Grants Pass has a population of 39,000 and is the hub of one of the smallest metropolitan statistical areas in the U.S. The metro contains just one county, Josephine, which has a population of under 90,000, nearly half of whom live outside urbanized areas. Over half of the county’s land is owned by the Bureau of Land Management or National Forest, and it contains a section of the federal Rogue River Scenic Waterway.

“In the event of a natural disaster, we are far more likely to get isolated,” said Allegra Starr, an Americorps employee who was the driving force behind the Grants Pass sustainability plan. “I’ve heard stories of communities that were less isolated than us running out of fuel [during power outages].”

Building resilience in the face of disaster is a main priority of the plan, which recommends 14 projects related to green energy, waste disposal, transportation, and tree plantings in city limits. All of the projects focus on improvements to city-owned buildings, vehicles, and operations. 

In partnership with Starr and the Grants Pass public works department, a volunteer task force of community members spent one year researching and writing the sustainability plan. In spring 2023, it was approved by the Grants Pass City Council. 

Now, the public works department is in the grants-seeking stage, and they stand to benefit from the influx of climate cash currently coming from the federal government. 

Money for Sustainability, If You Can Get It

In 2022, the Biden administration passed the single largest bill on clean energy and climate action in U.S. history: the Inflation Reduction Act, which funnels $145 billion to renewable energy and climate action programs. The Bipartisan Infrastructure Law, passed in 2021, allocates $57.9 billion to clean energy and power projects. 

“It’s almost like drinking through a fire hose with the grant opportunities, which is a curse and a blessing,” said Vanessa Ogier, Grants Pass city council member. Ogier joined the council in 2021 with environmental and social issues as her top priority and was one of the sustainability plan’s biggest proponents. 

But competing against larger communities for the grants funded through these federal laws is a struggle for smaller communities like Grants Pass. 

Grants Pass city council member Vanessa Ogier at City Hall on November 28, 2023. (Photo by Claire Carlson / The Daily Yonder)

“I really don’t want to look a gift horse in the mouth, but when a small community only has one grant writer and they have to focus on water systems, fire, dispatch, fleet services, and they’re torn in all these different ways, it can be difficult to wrangle and organize all these opportunities and filter if they’re applicable, if we would even qualify,” Ogier said. 

Having a designated grant-writing team, which is common in larger cities, would be a huge help in Grants Pass, Ogier said. 

A 2023 study by Headwaters Economics found that lower-capacity communities – ones with fewer staff and limited funding – were unable to compete against higher-capacity, typically urban communities with resources devoted to writing competitive grant applications.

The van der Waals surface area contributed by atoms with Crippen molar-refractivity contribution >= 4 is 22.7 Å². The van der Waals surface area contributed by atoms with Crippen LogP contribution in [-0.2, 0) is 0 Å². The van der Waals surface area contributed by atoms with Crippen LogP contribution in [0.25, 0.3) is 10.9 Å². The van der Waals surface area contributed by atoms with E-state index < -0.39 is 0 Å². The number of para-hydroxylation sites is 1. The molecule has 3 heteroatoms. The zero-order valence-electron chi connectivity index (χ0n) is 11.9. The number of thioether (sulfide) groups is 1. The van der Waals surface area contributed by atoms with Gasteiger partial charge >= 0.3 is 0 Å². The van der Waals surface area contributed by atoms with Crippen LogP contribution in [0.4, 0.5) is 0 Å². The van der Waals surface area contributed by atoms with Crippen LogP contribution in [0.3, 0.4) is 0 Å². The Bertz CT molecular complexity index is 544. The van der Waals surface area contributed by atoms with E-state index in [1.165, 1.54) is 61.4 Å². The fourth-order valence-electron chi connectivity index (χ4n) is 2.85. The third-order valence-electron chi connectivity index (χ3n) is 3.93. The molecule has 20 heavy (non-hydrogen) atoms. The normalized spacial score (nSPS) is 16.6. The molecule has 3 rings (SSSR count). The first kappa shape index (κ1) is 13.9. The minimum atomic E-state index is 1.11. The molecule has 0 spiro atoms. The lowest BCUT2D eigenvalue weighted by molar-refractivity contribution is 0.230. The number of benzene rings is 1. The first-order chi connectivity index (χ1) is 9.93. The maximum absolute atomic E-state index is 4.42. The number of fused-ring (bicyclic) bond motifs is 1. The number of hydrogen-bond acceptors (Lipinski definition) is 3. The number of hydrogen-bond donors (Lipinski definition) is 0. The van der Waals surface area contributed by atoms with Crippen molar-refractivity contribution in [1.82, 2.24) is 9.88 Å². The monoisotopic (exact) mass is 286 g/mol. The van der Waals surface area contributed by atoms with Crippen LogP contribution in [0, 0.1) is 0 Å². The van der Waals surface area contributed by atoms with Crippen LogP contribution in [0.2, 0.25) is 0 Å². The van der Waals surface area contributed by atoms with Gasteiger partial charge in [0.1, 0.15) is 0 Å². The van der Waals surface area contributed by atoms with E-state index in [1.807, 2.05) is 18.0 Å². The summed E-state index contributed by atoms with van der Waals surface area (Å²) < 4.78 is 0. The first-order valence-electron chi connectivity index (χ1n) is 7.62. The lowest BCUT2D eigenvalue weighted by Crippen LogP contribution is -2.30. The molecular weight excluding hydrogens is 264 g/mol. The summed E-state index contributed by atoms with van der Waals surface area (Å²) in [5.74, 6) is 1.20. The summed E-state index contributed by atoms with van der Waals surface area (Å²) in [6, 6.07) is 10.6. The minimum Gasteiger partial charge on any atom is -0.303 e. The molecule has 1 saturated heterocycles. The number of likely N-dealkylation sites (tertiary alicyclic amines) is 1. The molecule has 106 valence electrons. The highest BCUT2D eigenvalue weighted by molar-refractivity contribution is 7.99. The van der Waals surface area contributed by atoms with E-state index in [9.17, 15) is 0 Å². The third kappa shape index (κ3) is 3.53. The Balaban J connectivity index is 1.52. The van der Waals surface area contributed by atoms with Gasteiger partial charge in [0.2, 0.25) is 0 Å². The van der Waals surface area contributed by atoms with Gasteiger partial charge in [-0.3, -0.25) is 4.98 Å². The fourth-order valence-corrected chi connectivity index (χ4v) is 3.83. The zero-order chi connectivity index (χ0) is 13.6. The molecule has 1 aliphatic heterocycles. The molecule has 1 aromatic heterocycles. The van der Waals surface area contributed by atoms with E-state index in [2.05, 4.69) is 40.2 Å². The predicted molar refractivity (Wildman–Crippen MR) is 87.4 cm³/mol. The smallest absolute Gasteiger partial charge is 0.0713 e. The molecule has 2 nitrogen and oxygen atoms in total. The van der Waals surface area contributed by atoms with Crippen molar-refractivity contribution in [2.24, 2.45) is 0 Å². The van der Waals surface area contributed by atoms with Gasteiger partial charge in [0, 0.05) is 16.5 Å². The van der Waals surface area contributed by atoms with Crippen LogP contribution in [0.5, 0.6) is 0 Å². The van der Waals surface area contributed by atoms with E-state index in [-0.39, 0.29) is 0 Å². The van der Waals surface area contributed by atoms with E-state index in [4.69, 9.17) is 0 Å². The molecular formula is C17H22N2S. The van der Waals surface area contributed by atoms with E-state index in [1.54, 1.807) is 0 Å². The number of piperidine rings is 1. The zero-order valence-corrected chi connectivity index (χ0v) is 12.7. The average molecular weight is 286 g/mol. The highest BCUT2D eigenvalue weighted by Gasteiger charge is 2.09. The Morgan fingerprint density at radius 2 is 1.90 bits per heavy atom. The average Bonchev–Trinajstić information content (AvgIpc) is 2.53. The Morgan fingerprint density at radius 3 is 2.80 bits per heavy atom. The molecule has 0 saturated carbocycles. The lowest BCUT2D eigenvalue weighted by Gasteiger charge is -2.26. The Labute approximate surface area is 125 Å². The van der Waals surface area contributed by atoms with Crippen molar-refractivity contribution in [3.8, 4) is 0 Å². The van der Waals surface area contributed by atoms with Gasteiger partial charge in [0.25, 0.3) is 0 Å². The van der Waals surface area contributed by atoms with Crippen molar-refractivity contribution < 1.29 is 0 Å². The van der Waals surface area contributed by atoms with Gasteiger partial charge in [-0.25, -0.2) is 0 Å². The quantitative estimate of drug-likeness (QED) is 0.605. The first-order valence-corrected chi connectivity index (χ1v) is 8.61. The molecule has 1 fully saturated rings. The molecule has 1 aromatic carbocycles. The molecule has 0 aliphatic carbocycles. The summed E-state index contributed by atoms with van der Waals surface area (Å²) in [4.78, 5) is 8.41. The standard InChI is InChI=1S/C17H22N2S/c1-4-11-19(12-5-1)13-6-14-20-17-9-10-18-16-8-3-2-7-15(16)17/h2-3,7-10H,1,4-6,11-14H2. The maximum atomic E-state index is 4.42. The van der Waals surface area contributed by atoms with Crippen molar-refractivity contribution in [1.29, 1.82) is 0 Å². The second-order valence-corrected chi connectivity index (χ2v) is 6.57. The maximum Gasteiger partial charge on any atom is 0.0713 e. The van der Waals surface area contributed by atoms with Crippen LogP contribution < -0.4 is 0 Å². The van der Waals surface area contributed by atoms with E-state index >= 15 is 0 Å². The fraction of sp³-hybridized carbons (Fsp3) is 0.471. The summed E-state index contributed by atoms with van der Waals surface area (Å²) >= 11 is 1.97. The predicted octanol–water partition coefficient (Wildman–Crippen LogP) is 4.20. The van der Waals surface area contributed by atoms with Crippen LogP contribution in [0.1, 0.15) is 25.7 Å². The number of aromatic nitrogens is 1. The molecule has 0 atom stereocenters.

“[There are] rural communities that don’t have community development, that don’t have economic development, that don’t have grant writers, that may only have one or two paid staff,” said Karen Chase, senior manager for community strategy at Energy Trust, an Oregon-based nonprofit that helps people transition their homes and businesses to renewable energy. Chase was a member of the volunteer task force that put together the Grants Pass sustainability plan.

When the Inflation Reduction Act money started rolling in, many of the rural communities Chase works with did not have plans that laid out “shovel-ready” energy and climate resiliency projects, which is a requirement of much of the funding. Grants Pass’ sustainability plan should give them a leg-up when applying for grants that require shovel-ready projects, according to Chase.

“Most of my rural communities pretty much lost out,” she said. 

This is despite the approximately $87 billion of Inflation Reduction Act money classified as rural-relevant, rural-stipulated, or rural-exclusive funding, according to an analysis from the Brookings Institute. Rural outreach is part of the Biden administration’s larger goal to put money into rural communities that historically have been left out by state and federal investments.

But this outreach isn’t perfect. Most of the federal grants available to rural communities still have match requirements, which are a set amount of money awardees must contribute to a grant-funded project. 

The Brookings Institute analysis, which also looked at rural funding from the Infrastructure Investment and Jobs Act and the CHIPS and Science Act, found that “over half [of the rural-significant grants programs] require or show a preference for matching funds, and less than one-third offer flexibility or a waiver.” 

Of the rural-exclusive and rural-stipulated programs, less than one-third of the total grants offer match waivers or flexibility to reduce the match requirement. This makes getting those grants a lot harder for rural communities with smaller budgets. 

Help From the Outside

To address limited staffing, in 2021 the Grants Pass public works department applied to be a host site for an Americorps program run out of the University of Oregon. 

The program, coined the Resource Assistance for Rural Environments (RARE) program, assigns graduate students to rural Oregon communities for 11 months to work on economic development, sustainability planning, and food systems initiatives. An Americorps member was assigned to Grants Pass to work as a sustainability planner from September 2022 to August 2023.